The Successes and Failures of the United States to Grant Reparations to Greenwood, Oklahoma following the 1921 Destruction of Black Wall Street
Why is it so difficult to get reparations for Greenwood? The United States has struggled with giving reparations for certain groups although they are an international standard for human rights outlined by the Office of the United Nations High Commissioner for Human Rights. However, the United Nations does not address the issue of white supremacy, which I believe to be the critical factor in addressing this question. My thesis addresses the issue of white supremacy and specifically how it blocks groups that have experienced a violation of human rights such as a massacre, from seeking justice in the form of reparations. Specifically, I will be looking at how white supremacy influences the government and political structure of the United States, in order to show why the Black victims of the Greenwood massacre have been denied justice for almost 100 years. I will discuss the failed attempts made by Black victims of the massacre to get reparations against the successful attempts made by Japanese-Americans to receive reparations after World War II. I will do this in order to reveal the previously misunderstood connections between the United States and its inability to provide reparations through the appropriate legal, state, and federal procedures. I argue that it is not the case that the United States cannot grant reparations, but that the United States will not grant reparations for Black victims. In conclusion, this thesis, by closely examining the connection between reparations and human rights, will shed new light on the neglected issue of how whether or not reparations are provided in a given instance depends on white supremacy and its impact on that instance.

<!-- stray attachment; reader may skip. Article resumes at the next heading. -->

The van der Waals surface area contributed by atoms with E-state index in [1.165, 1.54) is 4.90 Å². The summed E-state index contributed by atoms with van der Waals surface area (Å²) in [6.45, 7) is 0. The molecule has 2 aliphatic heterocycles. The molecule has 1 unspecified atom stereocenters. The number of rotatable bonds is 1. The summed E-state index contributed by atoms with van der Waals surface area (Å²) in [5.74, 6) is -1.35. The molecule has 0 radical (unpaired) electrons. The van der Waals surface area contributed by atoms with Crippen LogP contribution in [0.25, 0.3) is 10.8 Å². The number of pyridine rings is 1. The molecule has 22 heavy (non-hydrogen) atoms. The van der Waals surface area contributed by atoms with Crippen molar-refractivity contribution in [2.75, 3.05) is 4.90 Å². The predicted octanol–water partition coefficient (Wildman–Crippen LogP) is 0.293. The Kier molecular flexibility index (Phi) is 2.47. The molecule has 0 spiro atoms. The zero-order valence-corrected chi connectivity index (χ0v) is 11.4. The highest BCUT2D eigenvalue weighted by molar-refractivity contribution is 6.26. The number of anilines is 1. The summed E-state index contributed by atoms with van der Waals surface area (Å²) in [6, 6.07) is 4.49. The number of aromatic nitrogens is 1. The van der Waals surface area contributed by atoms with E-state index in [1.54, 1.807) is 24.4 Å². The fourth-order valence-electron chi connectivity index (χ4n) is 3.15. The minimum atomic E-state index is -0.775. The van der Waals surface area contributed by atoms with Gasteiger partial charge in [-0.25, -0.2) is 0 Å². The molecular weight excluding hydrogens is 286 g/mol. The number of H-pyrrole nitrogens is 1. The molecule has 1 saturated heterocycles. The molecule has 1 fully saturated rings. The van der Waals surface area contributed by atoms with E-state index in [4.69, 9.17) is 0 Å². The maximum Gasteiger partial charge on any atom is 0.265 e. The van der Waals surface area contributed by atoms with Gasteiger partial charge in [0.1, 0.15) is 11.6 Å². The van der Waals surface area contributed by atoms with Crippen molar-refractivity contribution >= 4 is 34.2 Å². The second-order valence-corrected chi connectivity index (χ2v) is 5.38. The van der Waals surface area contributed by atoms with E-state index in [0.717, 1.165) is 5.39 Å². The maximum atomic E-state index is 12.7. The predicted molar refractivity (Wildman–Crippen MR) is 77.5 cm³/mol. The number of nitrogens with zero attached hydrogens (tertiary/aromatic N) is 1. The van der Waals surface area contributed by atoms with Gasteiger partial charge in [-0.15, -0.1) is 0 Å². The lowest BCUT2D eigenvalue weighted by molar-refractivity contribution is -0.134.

MetadataShow full item record
Showing items related by title, author, creator and subject.
King v. Wall & Beaver Street Corp. United States. Court of Appeals (District of Columbia Circuit) (1944)